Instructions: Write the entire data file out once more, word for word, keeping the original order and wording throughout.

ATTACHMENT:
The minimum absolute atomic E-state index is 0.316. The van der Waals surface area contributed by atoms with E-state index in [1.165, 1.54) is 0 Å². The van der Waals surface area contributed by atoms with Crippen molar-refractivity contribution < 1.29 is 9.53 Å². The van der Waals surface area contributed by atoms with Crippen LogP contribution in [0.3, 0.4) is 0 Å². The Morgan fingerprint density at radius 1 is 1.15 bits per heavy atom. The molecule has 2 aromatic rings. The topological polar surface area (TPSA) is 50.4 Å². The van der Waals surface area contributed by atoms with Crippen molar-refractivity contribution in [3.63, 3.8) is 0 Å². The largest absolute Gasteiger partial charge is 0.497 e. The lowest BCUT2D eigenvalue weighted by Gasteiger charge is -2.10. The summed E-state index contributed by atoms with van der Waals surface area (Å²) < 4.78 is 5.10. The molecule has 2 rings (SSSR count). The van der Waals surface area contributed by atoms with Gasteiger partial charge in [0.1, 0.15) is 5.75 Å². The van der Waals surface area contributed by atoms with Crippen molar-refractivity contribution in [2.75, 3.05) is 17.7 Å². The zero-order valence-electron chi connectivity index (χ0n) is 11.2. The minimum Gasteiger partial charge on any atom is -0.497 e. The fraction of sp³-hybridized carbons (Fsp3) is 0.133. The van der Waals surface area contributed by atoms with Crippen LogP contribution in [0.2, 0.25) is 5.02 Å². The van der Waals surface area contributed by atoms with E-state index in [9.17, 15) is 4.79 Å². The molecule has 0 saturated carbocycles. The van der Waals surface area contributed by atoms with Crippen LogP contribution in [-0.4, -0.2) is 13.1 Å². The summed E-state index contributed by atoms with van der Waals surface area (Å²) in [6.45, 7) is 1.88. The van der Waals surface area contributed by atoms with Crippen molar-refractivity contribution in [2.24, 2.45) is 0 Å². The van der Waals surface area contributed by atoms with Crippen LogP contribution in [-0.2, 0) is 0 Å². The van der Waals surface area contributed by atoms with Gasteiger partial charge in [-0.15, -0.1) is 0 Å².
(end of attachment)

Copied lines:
The minimum absolute atomic E-state index is 0.316. The van der Waals surface area contributed by atoms with E-state index in [1.165, 1.54) is 0 Å². The van der Waals surface area contributed by atoms with Crippen molar-refractivity contribution < 1.29 is 9.53 Å². The van der Waals surface area contributed by atoms with Crippen LogP contribution in [0.3, 0.4) is 0 Å². The Morgan fingerprint density at radius 1 is 1.15 bits per heavy atom. The molecule has 2 aromatic rings. The topological polar surface area (TPSA) is 50.4 Å². The van der Waals surface area contributed by atoms with Crippen molar-refractivity contribution in [3.63, 3.8) is 0 Å². The largest absolute Gasteiger partial charge is 0.497 e. The lowest BCUT2D eigenvalue weighted by Gasteiger charge is -2.10. The summed E-state index contributed by atoms with van der Waals surface area (Å²) < 4.78 is 5.10. The molecule has 2 rings (SSSR count). The van der Waals surface area contributed by atoms with Gasteiger partial charge in [0.1, 0.15) is 5.75 Å². The van der Waals surface area contributed by atoms with Crippen molar-refractivity contribution in [2.75, 3.05) is 17.7 Å². The zero-order valence-electron chi connectivity index (χ0n) is 11.2. The minimum Gasteiger partial charge on any atom is -0.497 e. The fraction of sp³-hybridized carbons (Fsp3) is 0.133. The van der Waals surface area contributed by atoms with Crippen LogP contribution in [0.2, 0.25) is 5.02 Å². The van der Waals surface area contributed by atoms with E-state index in [9.17, 15) is 4.79 Å². The molecule has 0 saturated carbocycles. The van der Waals surface area contributed by atoms with Crippen LogP contribution in [-0.4, -0.2) is 13.1 Å². The summed E-state index contributed by atoms with van der Waals surface area (Å²) in [6.45, 7) is 1.88. The van der Waals surface area contributed by atoms with Crippen molar-refractivity contribution in [2.24, 2.45) is 0 Å². The van der Waals surface area contributed by atoms with Crippen LogP contribution in [-0.2, 0) is 0 Å². The van der Waals surface area contributed by atoms with Gasteiger partial charge in [-0.15, -0.1) is 0 Å².